Today we have a quick preview of the Innodisk 8GB DDR4 SODIMM. The SODIMM form factor is extremely popular in both the notebook form factors, but also in small form factor servers. We saw DDR3 ECC SODIMMs used more widely with the Intel Atom C2000 series. In our first review of the Supermicro A1SAi-2750F we struggled to find ECC SODIMMs until Kingston sent them along. Likewise, with this generation we have the ASRock Rack EPC612D4I which is a Intel Xeon E5 V3 motherboard in a mITX form factor. We wanted to test the motherboard but finding DDR4 ECC SODIMMs was challenging to say the least. Innodisk stepped in and was able to get us a pair of 8GB DDR4 ECC SODIMMs, greatly speeding the review process.
The Innodisk 8GB DDR4 ECC SODIMM
Looking at the units, they are extremely small, an absolute must on platforms like the ASRock Rack EPC612D4I but also in dense microserver environments like the HP Moonshot where SODIMMs are used extensively. The part numbers on these are M4D0-8GSSQCRG. One can see the 16 + 2 RAM package configuration. Each chip we would expect is a 512MB part given the 8GB capacity and ECC.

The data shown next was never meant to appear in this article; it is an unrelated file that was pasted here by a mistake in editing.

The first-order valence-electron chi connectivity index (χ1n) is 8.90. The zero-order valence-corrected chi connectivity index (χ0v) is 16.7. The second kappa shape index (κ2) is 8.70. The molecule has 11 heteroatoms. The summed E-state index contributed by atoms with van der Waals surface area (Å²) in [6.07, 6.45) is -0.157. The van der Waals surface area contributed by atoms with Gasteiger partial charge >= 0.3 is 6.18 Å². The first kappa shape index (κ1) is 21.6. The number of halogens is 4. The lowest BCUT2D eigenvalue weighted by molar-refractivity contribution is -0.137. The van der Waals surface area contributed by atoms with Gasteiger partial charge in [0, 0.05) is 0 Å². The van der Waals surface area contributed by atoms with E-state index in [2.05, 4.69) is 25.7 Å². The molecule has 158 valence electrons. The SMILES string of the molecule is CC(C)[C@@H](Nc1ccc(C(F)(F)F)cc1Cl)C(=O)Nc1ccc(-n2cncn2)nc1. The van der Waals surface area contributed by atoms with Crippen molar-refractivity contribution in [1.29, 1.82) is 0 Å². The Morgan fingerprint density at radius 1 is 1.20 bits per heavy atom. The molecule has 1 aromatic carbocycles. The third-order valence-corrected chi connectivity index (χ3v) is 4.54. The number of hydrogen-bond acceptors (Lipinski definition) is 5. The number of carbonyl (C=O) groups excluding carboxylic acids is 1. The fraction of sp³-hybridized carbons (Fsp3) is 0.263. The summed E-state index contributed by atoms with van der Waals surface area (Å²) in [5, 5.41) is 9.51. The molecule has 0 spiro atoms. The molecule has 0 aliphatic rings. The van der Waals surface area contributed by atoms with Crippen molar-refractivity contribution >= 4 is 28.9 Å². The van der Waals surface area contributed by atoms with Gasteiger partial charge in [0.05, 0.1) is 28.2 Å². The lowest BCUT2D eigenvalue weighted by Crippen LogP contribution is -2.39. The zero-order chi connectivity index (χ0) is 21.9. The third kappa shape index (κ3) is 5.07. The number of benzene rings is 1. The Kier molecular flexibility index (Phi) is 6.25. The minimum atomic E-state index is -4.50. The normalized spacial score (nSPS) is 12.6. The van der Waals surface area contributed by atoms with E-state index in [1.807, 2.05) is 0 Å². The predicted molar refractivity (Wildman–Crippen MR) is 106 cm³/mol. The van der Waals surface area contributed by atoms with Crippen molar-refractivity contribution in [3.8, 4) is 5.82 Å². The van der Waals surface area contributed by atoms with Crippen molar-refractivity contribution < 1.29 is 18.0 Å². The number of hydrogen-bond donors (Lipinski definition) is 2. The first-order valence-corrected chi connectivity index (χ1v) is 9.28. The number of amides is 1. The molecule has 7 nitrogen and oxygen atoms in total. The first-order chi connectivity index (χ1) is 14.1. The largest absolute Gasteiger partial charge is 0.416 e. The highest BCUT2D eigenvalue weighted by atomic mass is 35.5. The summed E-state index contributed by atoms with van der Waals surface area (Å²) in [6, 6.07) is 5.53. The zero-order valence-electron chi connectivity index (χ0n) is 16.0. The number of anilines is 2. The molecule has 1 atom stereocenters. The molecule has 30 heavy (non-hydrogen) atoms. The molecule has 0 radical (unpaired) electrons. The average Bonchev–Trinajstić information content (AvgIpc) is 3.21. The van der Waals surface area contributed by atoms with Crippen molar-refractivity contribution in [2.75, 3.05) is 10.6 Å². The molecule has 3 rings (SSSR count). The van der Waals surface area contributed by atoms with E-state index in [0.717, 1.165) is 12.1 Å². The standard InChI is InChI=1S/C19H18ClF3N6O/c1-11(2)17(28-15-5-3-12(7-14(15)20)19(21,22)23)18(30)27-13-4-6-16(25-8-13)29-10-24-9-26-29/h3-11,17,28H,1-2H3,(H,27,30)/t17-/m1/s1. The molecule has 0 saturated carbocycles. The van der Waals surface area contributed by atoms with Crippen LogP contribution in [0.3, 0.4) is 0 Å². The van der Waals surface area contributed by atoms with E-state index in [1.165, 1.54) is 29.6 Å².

The 260pin design in such a small package does mean that one needs to ensure that that memory is seated properly and that the slot/ gold fingers are free from foreign substances. By comparison, a standard DDR3 SODIMM has only 204 pins so this represents a ~27% increase in pin density compared to previous generations.
Our review of the ASRock Rack EPC612D4I will be coming soon. It is already in our datacenter lab and has been performing well. One can see that without the smaller SODIMM form factor, such a platform would not be possible.
For those wondering, these modules do carry a fairly hefty premium compared to standard 8GB DDR4 size sticks. That will likely change as more manufacturers enter the market. Innodisk was able to get us review samples before any other manufacturer so thank you to them for making the forthcoming ASRock Rack EPC612D4I review possible. 2015 will see the main transition from DDR3/ DDR3L to DDR4 take place so it is great to see these products come out ahead of even notebooks supporting DDR4.
If a major OEM like Dell/HP makes a SODIMM based 2P server, SODIMM form factor would immediately become industry standard. Imagine all the board space savings when all 24 DIMMs are SODIMM factor, and how much better it will be if SODIMM ECC modules end up being cheaper because of the smaller pcb. One can only dream.